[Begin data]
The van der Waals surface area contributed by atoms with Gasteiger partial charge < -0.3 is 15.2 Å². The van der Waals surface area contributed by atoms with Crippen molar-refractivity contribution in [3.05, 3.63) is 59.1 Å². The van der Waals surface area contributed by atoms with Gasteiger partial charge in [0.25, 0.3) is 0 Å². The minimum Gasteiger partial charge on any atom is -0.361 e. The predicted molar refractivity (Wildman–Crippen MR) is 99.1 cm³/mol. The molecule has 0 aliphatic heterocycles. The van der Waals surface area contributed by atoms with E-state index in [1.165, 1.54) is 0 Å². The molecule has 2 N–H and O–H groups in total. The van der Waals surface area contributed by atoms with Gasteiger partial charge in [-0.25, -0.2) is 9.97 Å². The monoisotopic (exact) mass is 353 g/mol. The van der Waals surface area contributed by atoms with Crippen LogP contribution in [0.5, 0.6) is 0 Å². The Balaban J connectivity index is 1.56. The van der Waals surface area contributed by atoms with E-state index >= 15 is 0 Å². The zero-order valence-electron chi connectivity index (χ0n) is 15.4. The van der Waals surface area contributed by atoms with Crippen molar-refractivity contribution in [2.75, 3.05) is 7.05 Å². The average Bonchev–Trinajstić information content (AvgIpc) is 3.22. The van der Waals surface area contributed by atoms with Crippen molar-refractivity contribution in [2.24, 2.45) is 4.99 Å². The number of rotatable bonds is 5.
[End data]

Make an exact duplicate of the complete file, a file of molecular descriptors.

The van der Waals surface area contributed by atoms with Gasteiger partial charge < -0.3 is 15.2 Å². The van der Waals surface area contributed by atoms with Crippen molar-refractivity contribution in [3.05, 3.63) is 59.1 Å². The van der Waals surface area contributed by atoms with Gasteiger partial charge in [0.25, 0.3) is 0 Å². The minimum Gasteiger partial charge on any atom is -0.361 e. The predicted molar refractivity (Wildman–Crippen MR) is 99.1 cm³/mol. The molecule has 0 aliphatic heterocycles. The van der Waals surface area contributed by atoms with E-state index in [1.165, 1.54) is 0 Å². The molecule has 2 N–H and O–H groups in total. The van der Waals surface area contributed by atoms with Gasteiger partial charge in [-0.25, -0.2) is 9.97 Å². The monoisotopic (exact) mass is 353 g/mol. The van der Waals surface area contributed by atoms with Crippen LogP contribution in [0.5, 0.6) is 0 Å². The Balaban J connectivity index is 1.56. The van der Waals surface area contributed by atoms with E-state index >= 15 is 0 Å². The zero-order valence-electron chi connectivity index (χ0n) is 15.4. The van der Waals surface area contributed by atoms with Crippen molar-refractivity contribution in [2.75, 3.05) is 7.05 Å². The average Bonchev–Trinajstić information content (AvgIpc) is 3.22. The van der Waals surface area contributed by atoms with Crippen molar-refractivity contribution in [2.24, 2.45) is 4.99 Å². The number of rotatable bonds is 5.